Patience Johnson (Why Does an Orderly God Allow Disorder)
At some point you have to stop and say ‘Enough. This is me.’ and fight for it as hard as you can.
James Brandon (Ziggy, Stardust and Me)
A man with wisdom will always have a solution no matter how big his challenges may be. Wisdom makes you a problem solver.
Patience Johnson (Why Does an Orderly God Allow Disorder)
Spiritual literature can be a great aid to an aspirant, or it can be a terrible hindrance. If it is used to inspire practice, motivate compassion, ad nourish devotion, it serves a very valuable purpose. If scriptural study is used for mere intellectual understanding, for pride of accomplishment, or as a substitute for actual practice, then one is taking in too much mental food, which is sure to result in intellectual indigestion. (152)
Prem Prakash (The Yoga of Spiritual Devotion A Modern Translation of the Narada Bhakti Sutras (Transformational Book Circle))
Ô, the wine of a woman from heaven is sent, more perfect than all that a man can invent. When she came to my bed and begged me with sighs not to tempt her towards passion nor actions unwise, I told her I’d spare her and kissed her closed eyes, then unbraided her body of its clothing disguise. While our bodies were nude bathed in candlelight fine I devoured her mouth, tender lips divine; and I drank through her thighs her feminine wine. Ô, the wine of a woman from heaven is sent, more perfect than all that a man can invent.
Roman Payne
I want to see what life makes of you. One thing is certain - it can't spoil you. It may pull you about horribly, but I defy it to break you up.
Henry James (The Portrait of a Lady)
I travel to the ancient world by reading ancient books.
Lailah Gifty Akita (Pearls of Wisdom: Great mind)
You will come across people who always affirm by everything you say, but at the hour of need, they simply disappear! Stay away from such people or simply don't fall for their promises.
K.Hari Kumar
People who want to change everything in the world but never think of changing themselves are clapping with one palm.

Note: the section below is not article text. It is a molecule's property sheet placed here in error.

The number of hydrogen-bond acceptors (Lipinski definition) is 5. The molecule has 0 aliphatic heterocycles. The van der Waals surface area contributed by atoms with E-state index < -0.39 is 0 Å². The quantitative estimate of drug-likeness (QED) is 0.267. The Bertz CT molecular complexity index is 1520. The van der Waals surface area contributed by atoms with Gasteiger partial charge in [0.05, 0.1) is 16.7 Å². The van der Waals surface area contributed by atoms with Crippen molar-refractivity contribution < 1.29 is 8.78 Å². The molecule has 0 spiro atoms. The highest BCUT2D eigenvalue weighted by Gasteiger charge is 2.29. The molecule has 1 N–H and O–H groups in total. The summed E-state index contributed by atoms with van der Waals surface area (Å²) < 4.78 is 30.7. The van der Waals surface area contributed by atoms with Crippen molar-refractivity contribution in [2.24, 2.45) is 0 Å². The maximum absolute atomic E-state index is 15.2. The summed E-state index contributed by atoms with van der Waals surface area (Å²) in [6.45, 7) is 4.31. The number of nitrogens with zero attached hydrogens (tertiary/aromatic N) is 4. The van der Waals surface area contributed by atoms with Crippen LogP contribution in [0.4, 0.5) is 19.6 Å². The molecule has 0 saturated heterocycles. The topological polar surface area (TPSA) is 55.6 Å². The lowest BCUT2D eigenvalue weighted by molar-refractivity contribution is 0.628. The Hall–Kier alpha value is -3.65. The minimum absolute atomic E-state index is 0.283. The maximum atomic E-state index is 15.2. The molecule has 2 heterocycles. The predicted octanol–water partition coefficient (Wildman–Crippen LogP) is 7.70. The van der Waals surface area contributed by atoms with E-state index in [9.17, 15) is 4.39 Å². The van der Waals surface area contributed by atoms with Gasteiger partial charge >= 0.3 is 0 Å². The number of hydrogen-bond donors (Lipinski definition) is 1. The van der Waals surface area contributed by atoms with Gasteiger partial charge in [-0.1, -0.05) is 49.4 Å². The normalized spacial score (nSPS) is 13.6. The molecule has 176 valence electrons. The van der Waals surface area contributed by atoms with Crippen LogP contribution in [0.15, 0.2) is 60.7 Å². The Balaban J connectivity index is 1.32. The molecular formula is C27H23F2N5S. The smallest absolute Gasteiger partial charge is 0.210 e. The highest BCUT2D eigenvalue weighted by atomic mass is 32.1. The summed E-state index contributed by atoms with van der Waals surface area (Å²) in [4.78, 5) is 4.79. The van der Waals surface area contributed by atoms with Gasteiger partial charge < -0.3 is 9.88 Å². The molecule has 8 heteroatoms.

Subhan Zein
Collect memories, not things. Fill-up dreams, not pockets. Rise above your calling and be the person you always wanted to be.
Akash Lakhotia (World Hypnotized: Making of the Fuhrer(1 of 3))
.أن يكون لديك هدف -ولو بسيط- أفضل دائمًا من أن تكون بلا هدف Having a goal, even though it is simple, is always better than being aimless.
Khaled Ibrahim
I can’t speak for other writers, but I write to create something that is better than myself, I think that’s the deepest motivation, and it is so because I’m full of self-loathing and shame. Writing doesn’t make me a better person, nor a wiser and happier one, but the writing, the text, the novel, is a creation of something outside of the self, an object, kind of neutralized by the objectivity of literature and form; the temper, the voice, the style; all in it is carefully constructed and controlled. This is writing for me: a cold hand on a warm forehead.
Karl Ove Knausgård
In one sense, at any rate, it is more valuable to read bad literature than good literature. Good literature may tell us the mind of one man; but bad literature may tell us the mind of many men. A good novel tells us the truth about its hero; but a bad novel tells us the truth about its author. It does much more than that, it tells us the truth about its readers; and, oddly enough, it tells us this all the more the more cynical and immoral be the motive of its manufacture. The more dishonest a book is as a book the more honest it is as a public document. A sincere novel exhibits the simplicity of one particular man; an insincere novel exhibits the simplicity of mankind. The pedantic decisions and definable readjustments of man may be found in scrolls and statute books and scriptures; but men's basic assumptions and everlasting energies are to be found in penny dreadfuls and halfpenny novelettes. Thus a man, like many men of real culture in our day, might learn from good literature nothing except the power to appreciate good literature. But from bad literature he might learn to govern empires and look over the map of mankind.